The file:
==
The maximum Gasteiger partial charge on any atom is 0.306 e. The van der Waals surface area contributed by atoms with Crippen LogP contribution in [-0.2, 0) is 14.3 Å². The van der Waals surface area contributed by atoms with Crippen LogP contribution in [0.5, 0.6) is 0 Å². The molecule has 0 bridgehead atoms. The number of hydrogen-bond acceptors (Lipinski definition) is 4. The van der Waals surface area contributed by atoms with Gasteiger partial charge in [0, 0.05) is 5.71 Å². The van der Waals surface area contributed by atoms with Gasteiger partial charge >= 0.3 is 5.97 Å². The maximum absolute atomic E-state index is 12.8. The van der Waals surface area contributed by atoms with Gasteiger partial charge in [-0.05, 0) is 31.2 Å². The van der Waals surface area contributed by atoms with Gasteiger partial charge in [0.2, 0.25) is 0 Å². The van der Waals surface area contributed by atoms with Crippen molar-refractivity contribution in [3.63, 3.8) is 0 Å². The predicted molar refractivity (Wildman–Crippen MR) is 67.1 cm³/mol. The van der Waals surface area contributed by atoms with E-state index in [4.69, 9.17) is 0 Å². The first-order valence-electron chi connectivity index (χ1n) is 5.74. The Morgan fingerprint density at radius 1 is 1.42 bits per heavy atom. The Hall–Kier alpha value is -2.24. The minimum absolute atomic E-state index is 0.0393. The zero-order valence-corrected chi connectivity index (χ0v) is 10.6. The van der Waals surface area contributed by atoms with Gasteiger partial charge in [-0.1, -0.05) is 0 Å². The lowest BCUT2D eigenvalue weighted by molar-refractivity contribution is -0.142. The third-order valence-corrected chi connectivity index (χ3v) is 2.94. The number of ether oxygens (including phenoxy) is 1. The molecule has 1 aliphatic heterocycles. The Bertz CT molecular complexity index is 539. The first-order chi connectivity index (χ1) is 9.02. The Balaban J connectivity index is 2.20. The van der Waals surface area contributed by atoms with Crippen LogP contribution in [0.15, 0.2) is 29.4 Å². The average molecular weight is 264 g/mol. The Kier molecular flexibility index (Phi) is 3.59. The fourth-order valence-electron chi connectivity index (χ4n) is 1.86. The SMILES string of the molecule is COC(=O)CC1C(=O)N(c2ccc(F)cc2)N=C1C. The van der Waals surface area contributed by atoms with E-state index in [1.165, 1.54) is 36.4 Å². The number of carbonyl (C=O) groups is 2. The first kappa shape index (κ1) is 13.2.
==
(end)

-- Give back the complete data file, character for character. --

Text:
The maximum Gasteiger partial charge on any atom is 0.306 e. The van der Waals surface area contributed by atoms with Crippen LogP contribution in [-0.2, 0) is 14.3 Å². The van der Waals surface area contributed by atoms with Crippen LogP contribution in [0.5, 0.6) is 0 Å². The molecule has 0 bridgehead atoms. The number of hydrogen-bond acceptors (Lipinski definition) is 4. The van der Waals surface area contributed by atoms with Gasteiger partial charge in [0, 0.05) is 5.71 Å². The van der Waals surface area contributed by atoms with Gasteiger partial charge >= 0.3 is 5.97 Å². The maximum absolute atomic E-state index is 12.8. The van der Waals surface area contributed by atoms with Gasteiger partial charge in [-0.05, 0) is 31.2 Å². The van der Waals surface area contributed by atoms with Gasteiger partial charge in [0.2, 0.25) is 0 Å². The van der Waals surface area contributed by atoms with Crippen molar-refractivity contribution in [3.63, 3.8) is 0 Å². The predicted molar refractivity (Wildman–Crippen MR) is 67.1 cm³/mol. The van der Waals surface area contributed by atoms with E-state index in [4.69, 9.17) is 0 Å². The first-order valence-electron chi connectivity index (χ1n) is 5.74. The Morgan fingerprint density at radius 1 is 1.42 bits per heavy atom. The Hall–Kier alpha value is -2.24. The minimum absolute atomic E-state index is 0.0393. The zero-order valence-corrected chi connectivity index (χ0v) is 10.6. The van der Waals surface area contributed by atoms with Gasteiger partial charge in [-0.1, -0.05) is 0 Å². The lowest BCUT2D eigenvalue weighted by molar-refractivity contribution is -0.142. The third-order valence-corrected chi connectivity index (χ3v) is 2.94. The number of ether oxygens (including phenoxy) is 1. The molecule has 1 aliphatic heterocycles. The Bertz CT molecular complexity index is 539. The first-order chi connectivity index (χ1) is 9.02. The Balaban J connectivity index is 2.20. The van der Waals surface area contributed by atoms with Crippen LogP contribution in [0.15, 0.2) is 29.4 Å². The average molecular weight is 264 g/mol. The Kier molecular flexibility index (Phi) is 3.59. The fourth-order valence-electron chi connectivity index (χ4n) is 1.86. The SMILES string of the molecule is COC(=O)CC1C(=O)N(c2ccc(F)cc2)N=C1C. The van der Waals surface area contributed by atoms with E-state index in [1.165, 1.54) is 36.4 Å². The number of carbonyl (C=O) groups is 2. The first kappa shape index (κ1) is 13.2.